IBM will treble its cloud capacity in the UK, targeting regulated industries and government, but European cloud head confirms plans underway before Brexit
IBM is opening four new data centres in the UK, claiming it needs to treble its cloud capacity in this country to meet growing demand for its portfolio of services – including cognitive computing through Watson.
British customers will have access to Watson APIs, alongside IBM’s Blockchain, Internet of Things (IoT) and analytics platforms and will be able to run all workloads from within the UK.
The company was the first of the major public cloud providers to open a data centre in the UK back in 2011 and opened a second facility in 2014. It has since been copied by rivals Microsoft, AWS and Google and believes the new cloud regions will help it attract customers in regulated industries and in government.
Matthew Hancock, minister of state for digital and culture, attempted to use the development as evidence of “another vote of confidence which shows Britain is open for business” following the vote to leave the European Union (EU) in June, but Krause confirmed plans were well underway before Brexit.
“We are constantly monitoring the marketplace,” he said. “I won’t even tell you when we started. We can see a [market] acceleration and we decided to expand the capacity.
“It was evaluated before Brexit. The UK is very strong so [the decision to invest] was done independently. Not that we would have been re-evaluted.”
The expansion sees IBM Cloud’s footprint expand to 16 European data centres. For many firms, being able to store their data within the EU is a significant factor when devising a cloud strategy as they can then benefit from EU data protection laws.
But if the UK embarks on a ‘hard Brexit’, with different regulations this advantage could be lost. Krause admitted this was a consideration but said that either way the investment was worthwhile and that IBM was ‘future proofed’ against Brexit because it would have UK infrastructure in place.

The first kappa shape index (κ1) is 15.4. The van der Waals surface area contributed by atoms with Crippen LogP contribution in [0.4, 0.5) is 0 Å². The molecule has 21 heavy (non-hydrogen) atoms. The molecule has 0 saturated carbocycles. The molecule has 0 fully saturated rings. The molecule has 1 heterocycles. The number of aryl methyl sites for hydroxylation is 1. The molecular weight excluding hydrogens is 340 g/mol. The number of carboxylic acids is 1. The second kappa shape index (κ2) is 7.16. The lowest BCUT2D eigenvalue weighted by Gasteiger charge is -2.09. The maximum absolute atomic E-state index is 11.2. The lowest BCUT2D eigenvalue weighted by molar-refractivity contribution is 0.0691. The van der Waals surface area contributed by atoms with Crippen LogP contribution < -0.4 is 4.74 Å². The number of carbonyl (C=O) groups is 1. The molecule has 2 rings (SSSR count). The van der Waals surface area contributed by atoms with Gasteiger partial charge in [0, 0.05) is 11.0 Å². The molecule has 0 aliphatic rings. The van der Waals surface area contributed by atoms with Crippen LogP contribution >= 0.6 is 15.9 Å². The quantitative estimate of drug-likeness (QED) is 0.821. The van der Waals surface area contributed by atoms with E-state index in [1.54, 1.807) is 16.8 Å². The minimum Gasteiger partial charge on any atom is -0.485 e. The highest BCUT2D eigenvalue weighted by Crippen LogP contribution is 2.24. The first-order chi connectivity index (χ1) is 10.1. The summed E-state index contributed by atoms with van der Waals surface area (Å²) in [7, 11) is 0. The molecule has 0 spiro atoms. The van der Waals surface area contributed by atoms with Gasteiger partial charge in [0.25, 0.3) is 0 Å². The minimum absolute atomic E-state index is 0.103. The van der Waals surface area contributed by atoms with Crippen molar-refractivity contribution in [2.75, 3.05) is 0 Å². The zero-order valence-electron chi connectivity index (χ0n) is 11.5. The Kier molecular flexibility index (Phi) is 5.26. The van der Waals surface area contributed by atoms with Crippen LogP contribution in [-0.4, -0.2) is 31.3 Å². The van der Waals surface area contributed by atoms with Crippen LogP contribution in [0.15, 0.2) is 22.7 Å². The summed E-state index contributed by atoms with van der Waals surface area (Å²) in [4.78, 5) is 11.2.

“From the cloud perspective, there’s one aspect that needs to be considered: data privacy,” he declared. “The ‘black’ scenario is that the UK tries not to comply or find an agreement with GDPR or Privacy Shield. In that case we have six data centres in the UK.
“The ‘white’ side would see everything say is: all the data security laws would be applicable today. Then this would just be another choice and flexibility.
“We are covered on both sides.”
IBM already works with Boots, Dixons Carphone, National Grid, Wimbledon and a number of other UK companies and has just partnered with Thomson, part of the TUI Group on a Watson-powered chatbot for holidaymakers.
“We came up with a natural language solution with many of the cognitive solutions,” explained Krause.
But IBM is targeting central and local government too.
The first data centre will open in December, while the second will go live in mid-2017. The second is co-located within an Ark data centre in Farnborough and Krause believes this will give IBM an advantage when selling to government agencies
He said the government’s commitment to digitising public services, the formation of the Government Digital Service (GDS) and a ‘cloud first’ mandate was evidence of a sector ripe for transformation.
“The government can now benefit from a hybrid cloud strategy and global reach [of IBM Cloud],” said Krause. “I believe we will see a lot of requests to leverage the new capabilities. We already work with numerous departments.
“We have a good idea of what’s in the pipeline.”
Rival AWS will open its UK region either later this year or next, while Google will open its doors in 2017. Microsoft’s Azure UK region went live in September.
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